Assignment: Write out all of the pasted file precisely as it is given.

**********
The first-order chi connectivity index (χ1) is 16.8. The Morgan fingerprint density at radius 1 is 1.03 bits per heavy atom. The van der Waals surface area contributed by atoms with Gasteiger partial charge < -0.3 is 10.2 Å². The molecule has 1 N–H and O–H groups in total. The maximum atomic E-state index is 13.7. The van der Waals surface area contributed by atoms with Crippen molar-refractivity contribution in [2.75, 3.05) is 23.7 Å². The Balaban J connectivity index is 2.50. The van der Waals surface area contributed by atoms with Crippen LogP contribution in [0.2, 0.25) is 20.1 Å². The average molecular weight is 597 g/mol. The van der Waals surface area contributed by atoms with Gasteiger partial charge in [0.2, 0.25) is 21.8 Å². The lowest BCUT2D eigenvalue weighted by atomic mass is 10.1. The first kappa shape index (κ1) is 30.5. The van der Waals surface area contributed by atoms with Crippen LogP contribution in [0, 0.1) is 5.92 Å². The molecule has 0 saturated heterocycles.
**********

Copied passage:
The first-order chi connectivity index (χ1) is 16.8. The Morgan fingerprint density at radius 1 is 1.03 bits per heavy atom. The van der Waals surface area contributed by atoms with Gasteiger partial charge < -0.3 is 10.2 Å². The molecule has 1 N–H and O–H groups in total. The maximum atomic E-state index is 13.7. The van der Waals surface area contributed by atoms with Crippen molar-refractivity contribution in [2.75, 3.05) is 23.7 Å². The Balaban J connectivity index is 2.50. The van der Waals surface area contributed by atoms with Crippen LogP contribution in [0.2, 0.25) is 20.1 Å². The average molecular weight is 597 g/mol. The van der Waals surface area contributed by atoms with Gasteiger partial charge in [0.2, 0.25) is 21.8 Å². The lowest BCUT2D eigenvalue weighted by atomic mass is 10.1. The first kappa shape index (κ1) is 30.5. The van der Waals surface area contributed by atoms with Crippen LogP contribution in [0, 0.1) is 5.92 Å². The molecule has 0 saturated heterocycles.